Compulsive gambling is a tricky topic in a town where casino operators are considered economic engines and icons of ingenuity instead of unsavory merchants muddying the water between entertainment and highway robbery.
This makes casino owner John Woodrum something of an enigma. He worries about those customers who can’t resist the slots’ siren call.
Woodrum, 72, owns the Klondike Sunset, a neighborhood casino that depends on repeat visits from nearby residents, including people, he says, who are perpetually broke.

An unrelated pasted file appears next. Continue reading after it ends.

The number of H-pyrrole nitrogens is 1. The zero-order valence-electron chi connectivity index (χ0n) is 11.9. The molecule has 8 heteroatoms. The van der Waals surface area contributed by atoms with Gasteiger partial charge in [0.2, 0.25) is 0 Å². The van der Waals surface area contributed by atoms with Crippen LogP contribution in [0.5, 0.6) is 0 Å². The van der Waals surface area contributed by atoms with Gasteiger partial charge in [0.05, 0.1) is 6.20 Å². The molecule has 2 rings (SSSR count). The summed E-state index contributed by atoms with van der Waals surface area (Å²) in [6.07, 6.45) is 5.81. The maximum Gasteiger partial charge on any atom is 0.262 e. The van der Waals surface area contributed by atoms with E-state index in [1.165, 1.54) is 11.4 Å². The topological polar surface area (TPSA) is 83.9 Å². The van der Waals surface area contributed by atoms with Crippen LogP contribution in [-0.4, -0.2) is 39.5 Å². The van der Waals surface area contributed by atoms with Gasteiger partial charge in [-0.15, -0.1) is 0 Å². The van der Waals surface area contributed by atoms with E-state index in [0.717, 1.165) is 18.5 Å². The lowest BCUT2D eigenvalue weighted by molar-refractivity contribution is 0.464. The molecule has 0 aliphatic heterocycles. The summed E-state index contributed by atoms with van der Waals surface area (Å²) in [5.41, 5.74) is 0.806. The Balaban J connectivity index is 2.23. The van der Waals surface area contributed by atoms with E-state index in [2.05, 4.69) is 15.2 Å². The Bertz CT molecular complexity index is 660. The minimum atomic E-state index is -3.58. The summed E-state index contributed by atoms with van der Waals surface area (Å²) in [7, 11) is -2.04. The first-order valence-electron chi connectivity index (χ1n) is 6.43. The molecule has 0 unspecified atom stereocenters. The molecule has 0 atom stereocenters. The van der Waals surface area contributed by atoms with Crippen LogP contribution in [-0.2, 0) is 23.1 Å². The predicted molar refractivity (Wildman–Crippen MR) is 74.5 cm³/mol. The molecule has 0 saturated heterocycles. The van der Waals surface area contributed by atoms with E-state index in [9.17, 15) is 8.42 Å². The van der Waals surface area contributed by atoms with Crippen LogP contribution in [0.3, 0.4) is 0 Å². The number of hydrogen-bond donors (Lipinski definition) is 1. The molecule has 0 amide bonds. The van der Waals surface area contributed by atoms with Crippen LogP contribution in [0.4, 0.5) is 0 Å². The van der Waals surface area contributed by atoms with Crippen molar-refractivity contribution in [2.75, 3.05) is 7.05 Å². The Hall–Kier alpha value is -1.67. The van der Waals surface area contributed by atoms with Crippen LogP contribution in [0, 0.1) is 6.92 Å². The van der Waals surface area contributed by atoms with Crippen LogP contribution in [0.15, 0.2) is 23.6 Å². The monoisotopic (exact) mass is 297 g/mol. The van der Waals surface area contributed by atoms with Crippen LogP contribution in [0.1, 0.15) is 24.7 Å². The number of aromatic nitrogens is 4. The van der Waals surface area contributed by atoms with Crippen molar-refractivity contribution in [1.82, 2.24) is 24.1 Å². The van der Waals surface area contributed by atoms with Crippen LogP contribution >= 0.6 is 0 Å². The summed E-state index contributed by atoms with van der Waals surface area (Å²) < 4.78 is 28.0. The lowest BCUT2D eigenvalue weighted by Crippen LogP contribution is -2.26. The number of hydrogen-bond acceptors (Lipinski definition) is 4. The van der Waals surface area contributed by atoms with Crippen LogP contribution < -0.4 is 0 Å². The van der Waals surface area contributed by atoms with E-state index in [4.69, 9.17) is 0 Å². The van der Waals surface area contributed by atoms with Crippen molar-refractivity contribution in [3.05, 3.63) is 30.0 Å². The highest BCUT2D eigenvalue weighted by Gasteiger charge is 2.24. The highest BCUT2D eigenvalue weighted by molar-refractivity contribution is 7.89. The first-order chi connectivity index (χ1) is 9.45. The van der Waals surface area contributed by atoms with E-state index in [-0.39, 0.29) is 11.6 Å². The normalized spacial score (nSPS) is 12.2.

“Nothing bothers me as much as seeing people lose more than they can afford,” he says. “I’ve told people, ‘Why don’t you just walk away and let it go for a while?’ ” But they don’t.